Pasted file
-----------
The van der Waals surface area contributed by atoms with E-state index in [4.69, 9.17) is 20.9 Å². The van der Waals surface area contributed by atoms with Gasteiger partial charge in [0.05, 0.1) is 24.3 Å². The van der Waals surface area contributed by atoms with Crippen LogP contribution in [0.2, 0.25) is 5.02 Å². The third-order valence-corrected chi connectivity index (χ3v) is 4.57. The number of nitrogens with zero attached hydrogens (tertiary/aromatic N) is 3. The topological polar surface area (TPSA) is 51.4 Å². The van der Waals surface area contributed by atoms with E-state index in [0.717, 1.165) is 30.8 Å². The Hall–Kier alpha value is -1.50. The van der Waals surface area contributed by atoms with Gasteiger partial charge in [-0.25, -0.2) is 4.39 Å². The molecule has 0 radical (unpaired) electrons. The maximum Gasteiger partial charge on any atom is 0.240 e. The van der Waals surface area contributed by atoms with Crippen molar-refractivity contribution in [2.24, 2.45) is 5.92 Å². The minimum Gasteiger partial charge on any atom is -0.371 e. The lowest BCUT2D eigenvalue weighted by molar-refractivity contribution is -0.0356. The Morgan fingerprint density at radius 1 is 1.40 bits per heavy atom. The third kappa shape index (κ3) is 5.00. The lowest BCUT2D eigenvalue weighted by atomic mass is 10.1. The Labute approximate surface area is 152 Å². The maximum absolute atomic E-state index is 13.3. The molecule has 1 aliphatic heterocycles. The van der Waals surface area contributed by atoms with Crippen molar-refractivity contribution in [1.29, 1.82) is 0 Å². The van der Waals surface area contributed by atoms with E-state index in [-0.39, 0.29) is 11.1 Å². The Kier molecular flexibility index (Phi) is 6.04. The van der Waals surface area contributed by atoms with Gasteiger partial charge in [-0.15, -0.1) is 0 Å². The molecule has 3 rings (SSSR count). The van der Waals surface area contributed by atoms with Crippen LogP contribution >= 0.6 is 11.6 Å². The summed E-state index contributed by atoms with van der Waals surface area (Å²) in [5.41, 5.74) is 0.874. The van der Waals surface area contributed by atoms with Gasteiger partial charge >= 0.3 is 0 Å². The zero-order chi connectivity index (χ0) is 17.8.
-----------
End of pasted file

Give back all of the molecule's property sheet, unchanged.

The van der Waals surface area contributed by atoms with E-state index in [4.69, 9.17) is 20.9 Å². The van der Waals surface area contributed by atoms with Gasteiger partial charge in [0.05, 0.1) is 24.3 Å². The van der Waals surface area contributed by atoms with Crippen LogP contribution in [0.2, 0.25) is 5.02 Å². The third-order valence-corrected chi connectivity index (χ3v) is 4.57. The number of nitrogens with zero attached hydrogens (tertiary/aromatic N) is 3. The topological polar surface area (TPSA) is 51.4 Å². The van der Waals surface area contributed by atoms with E-state index in [0.717, 1.165) is 30.8 Å². The Hall–Kier alpha value is -1.50. The van der Waals surface area contributed by atoms with Gasteiger partial charge in [-0.25, -0.2) is 4.39 Å². The molecule has 0 radical (unpaired) electrons. The maximum Gasteiger partial charge on any atom is 0.240 e. The van der Waals surface area contributed by atoms with Crippen molar-refractivity contribution in [2.24, 2.45) is 5.92 Å². The minimum Gasteiger partial charge on any atom is -0.371 e. The lowest BCUT2D eigenvalue weighted by molar-refractivity contribution is -0.0356. The Morgan fingerprint density at radius 1 is 1.40 bits per heavy atom. The third kappa shape index (κ3) is 5.00. The lowest BCUT2D eigenvalue weighted by atomic mass is 10.1. The Labute approximate surface area is 152 Å². The maximum absolute atomic E-state index is 13.3. The molecule has 1 aliphatic heterocycles. The van der Waals surface area contributed by atoms with Crippen molar-refractivity contribution in [1.29, 1.82) is 0 Å². The van der Waals surface area contributed by atoms with E-state index in [-0.39, 0.29) is 11.1 Å². The Kier molecular flexibility index (Phi) is 6.04. The van der Waals surface area contributed by atoms with Gasteiger partial charge in [-0.15, -0.1) is 0 Å². The molecule has 3 rings (SSSR count). The van der Waals surface area contributed by atoms with Crippen LogP contribution >= 0.6 is 11.6 Å². The summed E-state index contributed by atoms with van der Waals surface area (Å²) in [5.41, 5.74) is 0.874. The van der Waals surface area contributed by atoms with Gasteiger partial charge >= 0.3 is 0 Å². The zero-order chi connectivity index (χ0) is 17.8.